Attacks on the Press 2002: Tanzania

Like many of its East African neighbors,Tanzania has been overwhelmed by the proliferation of pornographic tabloids. Since 1992, when the advent of multiparty politics fostered media liberalization, the number of privately owned newspapers has steadily increased to about 400.

Many of these publications are so-called leisure tabloids, which constantly stretch the boundaries of acceptability in this conservative republic. Gossipy articles filled with sexual innuendo continued to irritate authorities and the public alike during 2002, leading the prime minister’s office to release a four-page statement threatening legal action against any publication that violates “professional ethics.”

The publications, some of which are sold for very little money outside schools, divided the media community. Plagued by government accusations of extortion, blackmail, and bribery, members of the mainstream press continued to distance themselves from “pornographers.” During 2002, the government shuttered nine publications because of pornographic content.

But mainstream journalists were not spared the government’s wrath. The most controversial case involved George Maziku, a correspondent for the Kiswahili-language daily Mwananchi, who was accused of “contempt of Parliament” for an April 7 article alleging that some reforms proposed by the legislature were biased in favor of the ruling party, Chama Cha Mapinduzi. Maziku also criticized lawmakers for a bill that would allow them to “entertain” constituents, arguing that such legislation would foster corruption. Police detained and interrogated Maziku, releasing him without charge a few hours later. However, he was threatened with further legal action.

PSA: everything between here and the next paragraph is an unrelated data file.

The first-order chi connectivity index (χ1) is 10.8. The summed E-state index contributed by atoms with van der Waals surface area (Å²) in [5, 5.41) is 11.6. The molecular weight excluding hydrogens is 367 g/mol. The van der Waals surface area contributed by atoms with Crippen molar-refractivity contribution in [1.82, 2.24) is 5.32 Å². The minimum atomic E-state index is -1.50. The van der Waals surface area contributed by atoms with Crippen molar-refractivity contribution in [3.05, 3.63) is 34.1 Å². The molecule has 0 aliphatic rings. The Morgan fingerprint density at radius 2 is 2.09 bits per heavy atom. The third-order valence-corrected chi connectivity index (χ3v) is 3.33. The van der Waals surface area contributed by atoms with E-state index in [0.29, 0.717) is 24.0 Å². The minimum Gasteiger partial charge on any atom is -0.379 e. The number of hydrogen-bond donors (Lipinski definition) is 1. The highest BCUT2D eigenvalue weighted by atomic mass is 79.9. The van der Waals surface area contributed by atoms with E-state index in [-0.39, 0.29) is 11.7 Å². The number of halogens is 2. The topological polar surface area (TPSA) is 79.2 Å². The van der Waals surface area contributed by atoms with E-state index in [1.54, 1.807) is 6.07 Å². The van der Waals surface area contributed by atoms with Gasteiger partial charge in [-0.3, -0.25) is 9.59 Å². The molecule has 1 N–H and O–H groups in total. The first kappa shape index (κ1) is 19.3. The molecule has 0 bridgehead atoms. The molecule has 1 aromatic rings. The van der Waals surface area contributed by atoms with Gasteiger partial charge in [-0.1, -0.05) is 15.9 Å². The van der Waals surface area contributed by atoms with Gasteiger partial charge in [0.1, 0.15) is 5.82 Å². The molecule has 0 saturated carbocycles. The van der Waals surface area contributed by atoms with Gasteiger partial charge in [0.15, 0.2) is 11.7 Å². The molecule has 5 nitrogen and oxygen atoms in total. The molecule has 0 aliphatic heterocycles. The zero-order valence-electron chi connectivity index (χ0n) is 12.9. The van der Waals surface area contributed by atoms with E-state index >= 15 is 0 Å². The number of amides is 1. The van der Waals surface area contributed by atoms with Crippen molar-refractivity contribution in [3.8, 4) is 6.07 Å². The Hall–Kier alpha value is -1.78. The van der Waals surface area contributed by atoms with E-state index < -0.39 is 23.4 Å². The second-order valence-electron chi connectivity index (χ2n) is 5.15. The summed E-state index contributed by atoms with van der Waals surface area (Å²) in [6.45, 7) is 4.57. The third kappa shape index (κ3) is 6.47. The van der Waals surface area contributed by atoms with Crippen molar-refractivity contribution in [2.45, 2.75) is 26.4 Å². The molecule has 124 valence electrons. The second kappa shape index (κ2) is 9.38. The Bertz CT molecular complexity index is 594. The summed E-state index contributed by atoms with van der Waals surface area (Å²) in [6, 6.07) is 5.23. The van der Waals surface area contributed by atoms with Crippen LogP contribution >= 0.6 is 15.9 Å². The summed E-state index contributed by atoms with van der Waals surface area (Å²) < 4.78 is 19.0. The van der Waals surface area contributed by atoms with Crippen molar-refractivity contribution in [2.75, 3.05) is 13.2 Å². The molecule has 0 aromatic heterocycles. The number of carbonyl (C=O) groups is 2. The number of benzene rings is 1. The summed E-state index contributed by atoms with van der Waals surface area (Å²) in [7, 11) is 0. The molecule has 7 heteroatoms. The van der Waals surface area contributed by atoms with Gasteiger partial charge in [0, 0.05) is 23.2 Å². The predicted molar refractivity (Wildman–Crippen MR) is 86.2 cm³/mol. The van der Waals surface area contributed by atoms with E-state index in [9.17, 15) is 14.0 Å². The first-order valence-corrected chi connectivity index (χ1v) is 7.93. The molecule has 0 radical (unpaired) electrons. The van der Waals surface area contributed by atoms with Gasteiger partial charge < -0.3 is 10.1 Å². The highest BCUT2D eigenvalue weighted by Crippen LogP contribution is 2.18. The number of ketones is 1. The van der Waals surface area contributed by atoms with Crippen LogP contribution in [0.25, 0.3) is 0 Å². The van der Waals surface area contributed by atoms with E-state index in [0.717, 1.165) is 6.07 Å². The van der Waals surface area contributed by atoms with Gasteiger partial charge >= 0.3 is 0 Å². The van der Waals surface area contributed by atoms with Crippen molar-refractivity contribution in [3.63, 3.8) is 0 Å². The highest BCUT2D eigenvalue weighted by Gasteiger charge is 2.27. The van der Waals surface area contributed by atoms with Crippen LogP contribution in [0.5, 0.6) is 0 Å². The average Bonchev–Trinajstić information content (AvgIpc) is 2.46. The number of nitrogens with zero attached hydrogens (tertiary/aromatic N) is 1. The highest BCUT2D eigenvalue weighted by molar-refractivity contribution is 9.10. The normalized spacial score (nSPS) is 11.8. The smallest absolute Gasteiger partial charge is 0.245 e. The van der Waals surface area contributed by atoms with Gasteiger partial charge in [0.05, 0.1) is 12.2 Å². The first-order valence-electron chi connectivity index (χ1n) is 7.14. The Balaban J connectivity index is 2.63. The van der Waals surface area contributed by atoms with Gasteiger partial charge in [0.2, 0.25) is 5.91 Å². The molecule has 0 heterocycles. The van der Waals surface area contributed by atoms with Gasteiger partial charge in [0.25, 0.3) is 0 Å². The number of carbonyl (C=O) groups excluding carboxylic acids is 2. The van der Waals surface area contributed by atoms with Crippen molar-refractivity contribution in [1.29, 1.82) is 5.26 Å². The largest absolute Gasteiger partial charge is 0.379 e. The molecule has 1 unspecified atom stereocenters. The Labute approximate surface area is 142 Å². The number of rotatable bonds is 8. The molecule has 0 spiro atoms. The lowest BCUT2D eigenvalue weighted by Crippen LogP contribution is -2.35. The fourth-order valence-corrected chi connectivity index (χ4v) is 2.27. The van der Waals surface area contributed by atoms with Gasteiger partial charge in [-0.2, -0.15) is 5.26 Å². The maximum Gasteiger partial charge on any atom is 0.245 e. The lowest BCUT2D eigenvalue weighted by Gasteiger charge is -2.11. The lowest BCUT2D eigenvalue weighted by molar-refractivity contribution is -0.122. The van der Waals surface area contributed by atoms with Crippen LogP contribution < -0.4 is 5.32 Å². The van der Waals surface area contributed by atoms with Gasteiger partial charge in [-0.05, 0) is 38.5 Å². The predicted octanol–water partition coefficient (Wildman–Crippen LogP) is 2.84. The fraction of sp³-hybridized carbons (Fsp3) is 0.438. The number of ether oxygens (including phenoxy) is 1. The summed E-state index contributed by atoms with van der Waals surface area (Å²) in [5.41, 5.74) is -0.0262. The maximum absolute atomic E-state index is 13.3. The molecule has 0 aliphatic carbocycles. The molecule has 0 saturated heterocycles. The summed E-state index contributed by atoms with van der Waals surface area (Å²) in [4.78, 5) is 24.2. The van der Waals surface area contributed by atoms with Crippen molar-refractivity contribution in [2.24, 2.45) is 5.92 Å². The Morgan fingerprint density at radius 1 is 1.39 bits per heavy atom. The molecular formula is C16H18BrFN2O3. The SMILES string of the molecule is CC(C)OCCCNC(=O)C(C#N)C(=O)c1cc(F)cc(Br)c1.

Meanwhile, the Media Council of Tanzania, which comprises academics, businesspeople, and prominent citizens chosen by journalists, continues to mediate between the press and the public. In 2002, the council called for the repeal of several laws that restrict press freedom, including the National Security Act, which essentially gives the government absolute power to define what information can be disclosed to the public, and the Broadcasting Services Act of 1993, which empowers the government to regulate the media.

The council was particularly outspoken on the Maziku case. In July, the director of public prosecutions said that he had “received Parliament’s instructions to sue” Maziku and had forwarded the case to the director of criminal investigations. In response, the council, along with other free-speech defenders, lodged complaints, effectively blocking further prosecution of Maziku by year’s end.